So awhile back, when quarantine started, I noticed right away how much time I was spending waiting for this Zoom meeting or that Google Meet (whatever it’s called now) or the next Teams meeting to start. Sitting there waiting stressed me out and the time I spent waiting seemed to be adding up fast. The root cause seemed to be default settings in most email/calendar clients/apps, which are set to auto-populate events with times starting precisely at the top of the hour and/or exactly half past the hour.
Those default settings arguably present some important challenges against that don’t work well with Nature. First, there’s no meeting I’ve ever been to (slight exaggeration) that’s ever started on time. To me, the default cadence of that setting isn’t aligned with what happens in the wild.
So I thought of something small to try to reclaim some of that time and also lower my stress level. I changed my default settings to 5-minutes after the default settings. That means that meeting invites I send start at 10:05a or 2:35p but always with a 5-minute buffer built-in before the event begins.
I only tracked it for a few weeks in April of 2020 and again in March of 2021 but I learned I can reclaim almost 15-minutes-per-day for bio-breaks, ad-hoc prep, short-notice tasks, persistent messaging in Slack/Teams, etc.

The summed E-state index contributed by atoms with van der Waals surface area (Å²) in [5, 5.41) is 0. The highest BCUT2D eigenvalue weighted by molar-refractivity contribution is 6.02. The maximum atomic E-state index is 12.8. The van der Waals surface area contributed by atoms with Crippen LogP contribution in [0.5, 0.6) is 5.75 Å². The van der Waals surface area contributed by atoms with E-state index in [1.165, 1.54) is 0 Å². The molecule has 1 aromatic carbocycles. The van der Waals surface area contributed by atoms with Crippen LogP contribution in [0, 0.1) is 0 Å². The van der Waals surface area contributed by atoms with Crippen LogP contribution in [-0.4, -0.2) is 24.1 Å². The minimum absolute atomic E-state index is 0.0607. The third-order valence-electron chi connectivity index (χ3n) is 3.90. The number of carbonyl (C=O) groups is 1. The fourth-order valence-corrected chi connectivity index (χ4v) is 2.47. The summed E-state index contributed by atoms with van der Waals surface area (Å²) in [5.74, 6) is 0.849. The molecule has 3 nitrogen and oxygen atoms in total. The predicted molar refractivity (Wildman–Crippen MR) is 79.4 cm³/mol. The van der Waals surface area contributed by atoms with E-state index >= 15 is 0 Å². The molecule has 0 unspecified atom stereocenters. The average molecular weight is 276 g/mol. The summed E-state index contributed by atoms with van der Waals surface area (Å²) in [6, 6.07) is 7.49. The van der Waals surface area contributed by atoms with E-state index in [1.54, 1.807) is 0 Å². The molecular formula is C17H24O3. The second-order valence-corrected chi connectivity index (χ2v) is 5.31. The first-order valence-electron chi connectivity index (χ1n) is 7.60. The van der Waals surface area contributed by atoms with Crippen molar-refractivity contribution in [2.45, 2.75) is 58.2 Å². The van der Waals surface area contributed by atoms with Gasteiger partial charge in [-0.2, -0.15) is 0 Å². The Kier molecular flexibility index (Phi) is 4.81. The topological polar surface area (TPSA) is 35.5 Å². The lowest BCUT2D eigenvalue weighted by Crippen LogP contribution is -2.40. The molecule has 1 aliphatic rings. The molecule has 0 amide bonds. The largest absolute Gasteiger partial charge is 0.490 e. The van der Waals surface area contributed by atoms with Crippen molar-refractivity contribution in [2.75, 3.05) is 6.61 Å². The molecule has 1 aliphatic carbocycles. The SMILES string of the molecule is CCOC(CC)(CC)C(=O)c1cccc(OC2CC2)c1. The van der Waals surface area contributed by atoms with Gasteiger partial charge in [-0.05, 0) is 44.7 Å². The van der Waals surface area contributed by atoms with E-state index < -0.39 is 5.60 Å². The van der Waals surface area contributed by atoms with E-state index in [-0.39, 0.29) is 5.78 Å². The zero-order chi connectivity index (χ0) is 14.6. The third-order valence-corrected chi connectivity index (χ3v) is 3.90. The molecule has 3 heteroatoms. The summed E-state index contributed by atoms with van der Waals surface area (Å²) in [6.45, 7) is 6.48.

15-minutes a day might not sound like a lot over a day, but over a week that’s >2 hours, and over a month it adds up to an entire work day.
I’d presumed incorrectly that no one would notice. The feedback I’ve gotten from others on receiving and participating in meeting invites for 11:05a or 3:35p is that’s a funny change and a welcome shift. People have said they’re less stressed at the start of our XX:05 and XX:35 meetings. Who knew?
I thought changing my default settings in such a small way would slightly and selfishly improve my own stress and efficiency, without adversely impacting others’ productivity or comfort. I didn’t think a subtle change like that would also extend some grace to others and help lower their anxiety, too. More than one of my peers have shared that it has helped them relax, be more laid back, more “themselves.”
That’s important to me and an unexpected compliment! It’s unreasonable to expect anyone’s best when they’re too stressed out. It’s reasonable to extend each other a little extra grace this year or any year.
What if any default settings have you changed recently?